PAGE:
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Tapping Digg as a resource for Free Advice from Working Professionals

In a previous post, I stressed on how you can find some very valuable information in comments, especially on big social media sites. Well, If you know what to look for, reading comments can give you free access to advice from actual working professionals. I consider this priceless information, don't you?

I'm going to use Digg.com as an example because it's my favorite, but this applies to any other social site with discussion/commenting. There are well over half a MILLION registered users on Digg. I think right now it's around 800,000, but the point is that there are a huge number of people visiting the site. The whole concept of the social media structure is that the content is voted on by the users and therefore the best content rises to the top. The large number of voters gives this theory a lot more credibility than say, a site with 100 users voting.

To begin, let me say that my opinion as to why people disagree so violently on wether or not the “best” content actually hits the front page, is simple. . . They are looking at the front page.

800,000 users will obviously never agree what is the “best” content, and the front page is a melting pot of the sub-categories. This is why, as a Professional Graphic and Web Designer, I tend to hover around the “Design” category. I find the stories I'm most interested in easier this way, and I'm sure I'm not alone. Working Professionals are part of that 800,000 and there are some good reasons why a professional would use a site like Digg. Personally, I like to keep up to date with new software releases, which diggers are VERY good at finding. I also use Digg to get access to stories that involve web design hints or design inspiration, as well as tutorials and freebies. So, in a nutshell, using Digg helps me become a better designer ( I wish I could convince my boss of this! ) by allowing me to find the best (and newest) stuff on the web for what I'm looking for that is design related.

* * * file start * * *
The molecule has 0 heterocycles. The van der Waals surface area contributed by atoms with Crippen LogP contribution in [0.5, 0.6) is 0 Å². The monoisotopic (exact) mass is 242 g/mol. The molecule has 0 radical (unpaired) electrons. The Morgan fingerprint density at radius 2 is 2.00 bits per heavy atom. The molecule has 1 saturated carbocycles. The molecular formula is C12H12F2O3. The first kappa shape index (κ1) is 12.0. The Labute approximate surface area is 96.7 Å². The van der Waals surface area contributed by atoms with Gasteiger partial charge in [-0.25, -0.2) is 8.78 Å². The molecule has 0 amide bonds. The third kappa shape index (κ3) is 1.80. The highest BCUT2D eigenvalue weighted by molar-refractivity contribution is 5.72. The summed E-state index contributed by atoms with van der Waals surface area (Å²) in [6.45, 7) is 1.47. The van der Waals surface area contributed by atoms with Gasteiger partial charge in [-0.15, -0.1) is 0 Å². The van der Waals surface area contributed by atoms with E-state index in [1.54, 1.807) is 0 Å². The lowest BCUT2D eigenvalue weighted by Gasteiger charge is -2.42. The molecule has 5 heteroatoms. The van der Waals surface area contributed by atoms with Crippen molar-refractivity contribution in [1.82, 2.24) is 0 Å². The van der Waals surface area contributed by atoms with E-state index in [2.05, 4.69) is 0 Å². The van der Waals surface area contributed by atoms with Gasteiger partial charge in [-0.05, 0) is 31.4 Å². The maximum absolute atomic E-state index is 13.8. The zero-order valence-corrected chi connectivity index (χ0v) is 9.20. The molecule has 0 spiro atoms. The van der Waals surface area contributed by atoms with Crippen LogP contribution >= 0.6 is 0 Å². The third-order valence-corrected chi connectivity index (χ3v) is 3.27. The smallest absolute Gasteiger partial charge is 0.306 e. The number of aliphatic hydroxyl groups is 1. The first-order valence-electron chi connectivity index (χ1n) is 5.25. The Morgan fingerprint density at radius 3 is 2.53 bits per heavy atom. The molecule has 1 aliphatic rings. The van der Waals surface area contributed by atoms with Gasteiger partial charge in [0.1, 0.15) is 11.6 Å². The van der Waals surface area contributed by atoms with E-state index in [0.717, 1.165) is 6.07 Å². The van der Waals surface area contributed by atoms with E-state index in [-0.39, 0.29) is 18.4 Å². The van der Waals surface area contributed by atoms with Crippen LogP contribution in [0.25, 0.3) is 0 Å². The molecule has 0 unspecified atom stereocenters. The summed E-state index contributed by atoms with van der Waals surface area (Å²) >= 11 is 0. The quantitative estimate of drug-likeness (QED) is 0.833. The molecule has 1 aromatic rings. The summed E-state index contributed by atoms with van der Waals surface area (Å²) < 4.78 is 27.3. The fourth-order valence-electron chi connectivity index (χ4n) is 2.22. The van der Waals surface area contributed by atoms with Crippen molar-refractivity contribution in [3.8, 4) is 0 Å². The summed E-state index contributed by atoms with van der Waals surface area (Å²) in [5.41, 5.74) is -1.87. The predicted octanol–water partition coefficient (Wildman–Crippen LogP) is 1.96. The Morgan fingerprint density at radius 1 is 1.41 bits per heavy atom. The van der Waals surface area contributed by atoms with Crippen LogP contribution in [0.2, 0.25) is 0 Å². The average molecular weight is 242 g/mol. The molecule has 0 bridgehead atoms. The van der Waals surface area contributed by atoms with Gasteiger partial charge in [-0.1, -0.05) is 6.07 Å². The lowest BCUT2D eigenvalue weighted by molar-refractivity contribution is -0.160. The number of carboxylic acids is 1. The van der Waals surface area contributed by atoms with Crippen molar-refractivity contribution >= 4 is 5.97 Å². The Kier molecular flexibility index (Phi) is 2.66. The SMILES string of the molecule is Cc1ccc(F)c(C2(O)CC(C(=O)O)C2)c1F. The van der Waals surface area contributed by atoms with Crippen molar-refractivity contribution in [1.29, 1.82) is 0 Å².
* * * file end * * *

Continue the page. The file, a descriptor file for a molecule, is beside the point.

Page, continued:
Where the professionals come into play:

Since working professionals are also Digg users, they are also some of the ones leaving comments. In fact, some comments are even better than the actual story. What! Yes. Comments can be more useful than the actual story because (believe it or not) people actually LIKE to help each other. If you aren't reading comments, you need to. Diggers don't just post links to mirrors in comments, sometimes they post links to additional resources, which can be extremely valuable! Here's an example I used in a previous post with a story about Mac freeware apps.

Even better, some of these comment easter eggs are coming strait from a Working Professional in the story's respected field. There's no real way to tell who's a professional and who isn't, but if you know what to look for you can pick up on it over time, and get more out your favorite social media site.

How to find “Working Professional” Commenters:

Like I said, there's not really a way to tell but here are some tips and trends that I use:

1. Pay close attention to commenters who try to respectfully review, approve, or disprove a given story. These are helpful because, sometimes a story will get popular, but a comment from a professional can warn you on why it's a bad idea. Not all stories are submitted to Digg (and other sites) because the user knows it's a good story. People will submit just to try and get their stories popular, no matter the content.

2. Look for comments with links to rare freebies on highly specialized topics. Chances are the professionals have spent way more time searching, and are more likely to know about these links.

3. Pay attention to commenters that form an actual opinion based on facts and offer advice or links to a better story, freebies, tutorials, etc. If they can back up an opinion with facts, and know about a better tutorial, they just might know a little more about that profession than the story submitter.

I'm the editor-in-chief of Bittbox.com. I'm a designer and developer by day, and a writer and musician when the feeling strikes. I enjoy vintage advertisements and puzzles with an absurd amount of pieces. Follow me on Twitter.

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